In all of these assertions from TFG, I believe that Dr. Ross attributes a little more to observation of nature and the spiritual truths that can be gleaned from it than is warranted from the scriptures. However, this does not mean that the premise of dual revelation falters. I simply believe that Dr. Ross places too much faith in unregenerate man gleaning spiritual truths from nature.

However there is one scripture that seems at first look to support Dr. Ross’s assertians. It is Col 1:23 – we will look at this in the next article.

[1] Hugh Ross, The Fingerprint of God p. 179

[2] Ibid. p. 181 – emphasis added
[3] Ibid. p. 182 – emphasis added

General Revelation 3 – Dr. Ross views

We’ve seen in the prior article general revelation is not sufficient to discover the gospel of Christ, but it is sufficient to know there is a God and to be condemned when one suppresses that knowledge in unrighteousness. So the CAT authors believe that they have a smoking gun in the writings of Dr. Ross when they state:

Dr. Ross apparently believes that knowledge gained through the observation of the universe is sufficient to gain salvation and Christian maturity. (CAT-36)

The first thing that popped in my mind when I read this was – OK I finally agree with VanBebber and Taylor on something. Finally. And to be honest I will probably find other points of agreement later in the book too.

However, we need to be a little more careful than that. Is this really what Dr. Ross believes? We do not have ready access to Dr. Ross (other than through Creation Update call in show) so we do not presume to speak for him. However we can analyze his writings just like CAT has done and see if we can ascertain what he believes. [1] And supposing that we end up with a disagreement, perhaps we might discover that Dr. Ross has changed or modified his views since the writing of these early books.

The main question for us to consider is whether the evidence cited in this section of CAT supports the conclusion that Dr. Ross believes general revelation is sufficient for salvation. So let’s see what they give as evidence. All of these are quoted from CAT-36 to CAT-39, and the relevant Dr. Ross book citation is added in the notes. For the time being we will not cover the quotes from The Fingerprint of God (TFG) because we will look at these more closely in the next article.

There are primarily 3 quotes to this topic in Ross’s Creation and Time (and 3 from TFG)

(1) “in addition to the words of the Bible being ‘God-breathed, … useful for teaching, rebuking, correcting, and training in righteousness’ (II Tim 3:16), so also are the words of God spoken through the work of His hands.” [2]

To this we agree. It is reminiscent of Psalm 19 in declaring

1 The heavens declare the glory of God; the skies proclaim the work of his hands.
2 Day after day they pour forth speech; night after night they display knowledge

(2) [Ross] lists 23 verses which he claims as support for his view that nature is “likened to a sixty-seventh book of the Bible.” [3]

The intent of this section of Dr. Ross’s book is to give scriptures that show that nature has a “voice,” and it flows from this thesis that nature is likened to a 67th book of the Bible. However, this does not have direct relevance to the issue of general revelation. Just because you view nature like unto another book of the Bible, it does not follow that you believe that book has every message necessary unto salvation.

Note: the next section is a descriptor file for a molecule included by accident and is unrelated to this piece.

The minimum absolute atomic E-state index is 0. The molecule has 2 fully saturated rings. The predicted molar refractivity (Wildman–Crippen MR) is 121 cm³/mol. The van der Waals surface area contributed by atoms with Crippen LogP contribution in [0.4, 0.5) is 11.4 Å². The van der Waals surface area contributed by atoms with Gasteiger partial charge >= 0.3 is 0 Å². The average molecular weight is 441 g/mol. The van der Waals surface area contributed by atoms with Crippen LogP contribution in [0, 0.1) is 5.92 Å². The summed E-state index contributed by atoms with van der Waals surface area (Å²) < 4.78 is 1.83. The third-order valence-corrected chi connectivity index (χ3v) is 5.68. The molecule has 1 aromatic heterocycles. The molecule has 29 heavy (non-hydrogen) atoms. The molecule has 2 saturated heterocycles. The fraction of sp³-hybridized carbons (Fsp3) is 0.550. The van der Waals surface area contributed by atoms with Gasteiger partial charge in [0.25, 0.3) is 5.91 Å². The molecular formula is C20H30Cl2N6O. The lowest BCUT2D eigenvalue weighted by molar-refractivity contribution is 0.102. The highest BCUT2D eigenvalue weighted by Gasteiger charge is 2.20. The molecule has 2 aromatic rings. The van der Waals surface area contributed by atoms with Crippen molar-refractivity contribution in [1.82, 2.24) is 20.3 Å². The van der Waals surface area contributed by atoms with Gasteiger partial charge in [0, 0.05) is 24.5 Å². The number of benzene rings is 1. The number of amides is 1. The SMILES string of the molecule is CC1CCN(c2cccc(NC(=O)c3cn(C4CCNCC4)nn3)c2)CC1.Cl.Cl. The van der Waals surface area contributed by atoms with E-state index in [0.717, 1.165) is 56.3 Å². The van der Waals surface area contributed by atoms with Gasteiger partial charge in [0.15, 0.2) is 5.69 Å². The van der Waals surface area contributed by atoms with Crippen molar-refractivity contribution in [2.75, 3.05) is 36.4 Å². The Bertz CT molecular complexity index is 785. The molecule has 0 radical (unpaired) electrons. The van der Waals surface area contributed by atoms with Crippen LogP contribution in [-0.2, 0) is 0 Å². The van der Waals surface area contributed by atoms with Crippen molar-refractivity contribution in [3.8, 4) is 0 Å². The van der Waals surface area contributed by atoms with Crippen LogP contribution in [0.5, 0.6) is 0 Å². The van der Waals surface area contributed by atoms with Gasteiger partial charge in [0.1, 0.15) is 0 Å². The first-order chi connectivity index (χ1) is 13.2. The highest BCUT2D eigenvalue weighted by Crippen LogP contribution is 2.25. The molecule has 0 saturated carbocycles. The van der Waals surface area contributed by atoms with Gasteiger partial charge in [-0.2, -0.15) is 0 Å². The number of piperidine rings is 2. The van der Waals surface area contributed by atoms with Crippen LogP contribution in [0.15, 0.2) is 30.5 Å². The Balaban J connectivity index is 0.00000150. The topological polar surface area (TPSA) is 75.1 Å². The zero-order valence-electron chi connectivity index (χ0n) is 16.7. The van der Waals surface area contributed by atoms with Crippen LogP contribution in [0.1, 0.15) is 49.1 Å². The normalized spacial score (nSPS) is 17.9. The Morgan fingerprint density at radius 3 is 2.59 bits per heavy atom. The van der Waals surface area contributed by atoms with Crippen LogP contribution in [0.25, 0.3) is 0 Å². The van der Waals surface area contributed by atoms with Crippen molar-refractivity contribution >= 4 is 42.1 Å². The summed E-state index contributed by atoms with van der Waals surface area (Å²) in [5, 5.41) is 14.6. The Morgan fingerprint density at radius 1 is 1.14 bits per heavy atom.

So based on Psalm 19, we will grant to Dr. Ross that nature does have a voice, and yet we can grant to the CAT authors that perhaps some of the scriptures cited don’t really deal with nature’s voice. In the end this does not impact the topic at hand so we’ll move to the next.

(3) Another NT passage which Dr. Ross uses to support his view… is Colossians 1:23. Dr. Ross writes, “Colossians 1:23 states that salvation ‘has been proclaimed to every creature under heaven.’” [4]

The full verse says this: This is the gospel that you heard and that has been proclaimed in all creation under heaven, and of which I, Paul, was made a minister (NASB – added emphasis)

It must be admitted that Colossians 1:23 is a hard verse to understand. Very briefly, the problem is that the gospel has been proclaimed in all creation. One interpretation is that it is nature that proclaims this because at the time of the writing of Colosians, it is quite clear that the gospel had not yet penetrated to the furthest extent of the globe. We will deal with this complexity in a separate article.

Quotes from Ross’s Creation and Time do not give any explicit hint that general revelation is sufficient to salvation. So is CAT putting forth a red herring? Why do the CAT authors include Ross’s other book (The Fingerprint of God) at this point? Let’s take a look at that book and see if we can glean more info on Dr. Ross’s beliefs.

[1] No disrespect is meant in this comment – but we must observe that in the grand scheme of eternity, life and the gospel message, it really does not matter what Dr. Ross believes. He is not the embodiment of special revelation and we do not hold him on a pedestal. While we do largely agree with him, if we disagree then so be it.

[2] Hugh Ross, Creation and Time p. 56 – emphasis added. Note the ellipsis was in the original not added by CAT authors.
[3] Ibid. pg. 57 [4] Ibid. p. 56 – emphasis added